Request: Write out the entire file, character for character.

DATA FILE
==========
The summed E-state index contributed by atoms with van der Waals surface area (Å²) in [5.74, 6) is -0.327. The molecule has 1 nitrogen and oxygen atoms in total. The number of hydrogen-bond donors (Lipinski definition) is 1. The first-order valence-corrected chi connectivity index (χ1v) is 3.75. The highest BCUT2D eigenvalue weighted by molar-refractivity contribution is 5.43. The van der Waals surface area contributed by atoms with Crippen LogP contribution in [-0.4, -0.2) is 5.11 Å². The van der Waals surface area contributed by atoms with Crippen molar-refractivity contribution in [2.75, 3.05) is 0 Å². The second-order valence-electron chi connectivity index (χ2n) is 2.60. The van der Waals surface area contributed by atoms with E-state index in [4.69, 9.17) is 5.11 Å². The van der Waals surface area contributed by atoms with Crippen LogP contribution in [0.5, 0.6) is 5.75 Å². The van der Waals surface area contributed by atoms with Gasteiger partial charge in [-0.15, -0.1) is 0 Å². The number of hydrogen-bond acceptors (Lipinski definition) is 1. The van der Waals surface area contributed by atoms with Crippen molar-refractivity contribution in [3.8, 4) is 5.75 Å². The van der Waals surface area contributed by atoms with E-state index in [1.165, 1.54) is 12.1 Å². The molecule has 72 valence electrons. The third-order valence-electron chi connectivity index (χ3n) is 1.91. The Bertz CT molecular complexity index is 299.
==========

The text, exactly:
The summed E-state index contributed by atoms with van der Waals surface area (Å²) in [5.74, 6) is -0.327. The molecule has 1 nitrogen and oxygen atoms in total. The number of hydrogen-bond donors (Lipinski definition) is 1. The first-order valence-corrected chi connectivity index (χ1v) is 3.75. The highest BCUT2D eigenvalue weighted by molar-refractivity contribution is 5.43. The van der Waals surface area contributed by atoms with Crippen LogP contribution in [-0.4, -0.2) is 5.11 Å². The van der Waals surface area contributed by atoms with Crippen molar-refractivity contribution in [2.75, 3.05) is 0 Å². The second-order valence-electron chi connectivity index (χ2n) is 2.60. The van der Waals surface area contributed by atoms with E-state index in [4.69, 9.17) is 5.11 Å². The van der Waals surface area contributed by atoms with Crippen LogP contribution in [0.5, 0.6) is 5.75 Å². The van der Waals surface area contributed by atoms with Gasteiger partial charge in [-0.15, -0.1) is 0 Å². The number of hydrogen-bond acceptors (Lipinski definition) is 1. The van der Waals surface area contributed by atoms with Crippen molar-refractivity contribution in [3.8, 4) is 5.75 Å². The van der Waals surface area contributed by atoms with E-state index in [1.165, 1.54) is 12.1 Å². The molecule has 72 valence electrons. The third-order valence-electron chi connectivity index (χ3n) is 1.91. The Bertz CT molecular complexity index is 299.